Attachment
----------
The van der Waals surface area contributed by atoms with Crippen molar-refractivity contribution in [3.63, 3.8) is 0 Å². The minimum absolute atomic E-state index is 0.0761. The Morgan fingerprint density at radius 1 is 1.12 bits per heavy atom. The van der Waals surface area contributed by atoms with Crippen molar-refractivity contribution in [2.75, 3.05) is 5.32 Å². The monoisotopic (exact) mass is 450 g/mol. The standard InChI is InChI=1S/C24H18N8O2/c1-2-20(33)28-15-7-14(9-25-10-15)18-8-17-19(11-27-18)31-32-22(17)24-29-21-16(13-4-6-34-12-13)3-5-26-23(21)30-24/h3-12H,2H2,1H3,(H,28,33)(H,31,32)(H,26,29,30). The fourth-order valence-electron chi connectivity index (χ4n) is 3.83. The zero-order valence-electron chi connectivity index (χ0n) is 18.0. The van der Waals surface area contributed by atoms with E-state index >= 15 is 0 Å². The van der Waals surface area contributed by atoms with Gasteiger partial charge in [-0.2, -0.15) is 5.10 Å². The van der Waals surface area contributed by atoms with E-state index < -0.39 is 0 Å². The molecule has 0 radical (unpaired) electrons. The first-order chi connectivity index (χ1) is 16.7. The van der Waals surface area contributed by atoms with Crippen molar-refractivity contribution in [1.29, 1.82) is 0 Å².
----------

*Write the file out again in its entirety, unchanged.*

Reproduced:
The van der Waals surface area contributed by atoms with Crippen molar-refractivity contribution in [3.63, 3.8) is 0 Å². The minimum absolute atomic E-state index is 0.0761. The Morgan fingerprint density at radius 1 is 1.12 bits per heavy atom. The van der Waals surface area contributed by atoms with Crippen molar-refractivity contribution in [2.75, 3.05) is 5.32 Å². The monoisotopic (exact) mass is 450 g/mol. The standard InChI is InChI=1S/C24H18N8O2/c1-2-20(33)28-15-7-14(9-25-10-15)18-8-17-19(11-27-18)31-32-22(17)24-29-21-16(13-4-6-34-12-13)3-5-26-23(21)30-24/h3-12H,2H2,1H3,(H,28,33)(H,31,32)(H,26,29,30). The fourth-order valence-electron chi connectivity index (χ4n) is 3.83. The zero-order valence-electron chi connectivity index (χ0n) is 18.0. The van der Waals surface area contributed by atoms with E-state index >= 15 is 0 Å². The van der Waals surface area contributed by atoms with Gasteiger partial charge in [-0.2, -0.15) is 5.10 Å². The van der Waals surface area contributed by atoms with E-state index < -0.39 is 0 Å². The molecule has 0 radical (unpaired) electrons. The first-order chi connectivity index (χ1) is 16.7. The van der Waals surface area contributed by atoms with Crippen molar-refractivity contribution in [1.29, 1.82) is 0 Å².